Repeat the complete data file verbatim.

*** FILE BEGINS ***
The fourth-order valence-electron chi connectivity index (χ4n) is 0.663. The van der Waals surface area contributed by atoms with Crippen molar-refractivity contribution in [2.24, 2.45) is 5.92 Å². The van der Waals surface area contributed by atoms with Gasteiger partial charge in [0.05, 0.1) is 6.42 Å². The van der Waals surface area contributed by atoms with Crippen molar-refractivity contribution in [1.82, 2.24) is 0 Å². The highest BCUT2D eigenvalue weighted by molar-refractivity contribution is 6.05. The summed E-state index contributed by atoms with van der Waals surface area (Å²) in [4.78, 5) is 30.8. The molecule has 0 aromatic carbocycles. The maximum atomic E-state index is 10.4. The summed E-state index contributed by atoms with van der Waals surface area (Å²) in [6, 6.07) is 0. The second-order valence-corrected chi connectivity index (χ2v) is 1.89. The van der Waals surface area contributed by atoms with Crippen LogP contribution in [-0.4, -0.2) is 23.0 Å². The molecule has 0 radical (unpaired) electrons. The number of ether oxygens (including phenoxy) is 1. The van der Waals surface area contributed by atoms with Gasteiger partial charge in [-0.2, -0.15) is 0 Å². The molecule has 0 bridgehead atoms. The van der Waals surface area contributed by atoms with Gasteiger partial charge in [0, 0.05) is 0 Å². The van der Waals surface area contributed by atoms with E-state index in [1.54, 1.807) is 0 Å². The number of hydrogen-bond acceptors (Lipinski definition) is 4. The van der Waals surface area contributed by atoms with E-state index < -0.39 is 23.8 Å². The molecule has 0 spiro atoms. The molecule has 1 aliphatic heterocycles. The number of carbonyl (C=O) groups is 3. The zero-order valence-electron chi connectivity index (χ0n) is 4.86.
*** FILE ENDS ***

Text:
The fourth-order valence-electron chi connectivity index (χ4n) is 0.663. The van der Waals surface area contributed by atoms with Crippen molar-refractivity contribution in [2.24, 2.45) is 5.92 Å². The van der Waals surface area contributed by atoms with Gasteiger partial charge in [0.05, 0.1) is 6.42 Å². The van der Waals surface area contributed by atoms with Crippen molar-refractivity contribution in [1.82, 2.24) is 0 Å². The highest BCUT2D eigenvalue weighted by molar-refractivity contribution is 6.05. The summed E-state index contributed by atoms with van der Waals surface area (Å²) in [4.78, 5) is 30.8. The molecule has 0 aromatic carbocycles. The maximum atomic E-state index is 10.4. The summed E-state index contributed by atoms with van der Waals surface area (Å²) in [6, 6.07) is 0. The second-order valence-corrected chi connectivity index (χ2v) is 1.89. The van der Waals surface area contributed by atoms with Crippen LogP contribution in [-0.4, -0.2) is 23.0 Å². The molecule has 0 radical (unpaired) electrons. The number of ether oxygens (including phenoxy) is 1. The van der Waals surface area contributed by atoms with Gasteiger partial charge in [-0.2, -0.15) is 0 Å². The molecule has 0 bridgehead atoms. The van der Waals surface area contributed by atoms with Gasteiger partial charge in [0, 0.05) is 0 Å². The van der Waals surface area contributed by atoms with E-state index in [1.54, 1.807) is 0 Å². The number of hydrogen-bond acceptors (Lipinski definition) is 4. The van der Waals surface area contributed by atoms with E-state index < -0.39 is 23.8 Å². The molecule has 0 spiro atoms. The molecule has 1 aliphatic heterocycles. The number of carbonyl (C=O) groups is 3. The zero-order valence-electron chi connectivity index (χ0n) is 4.86.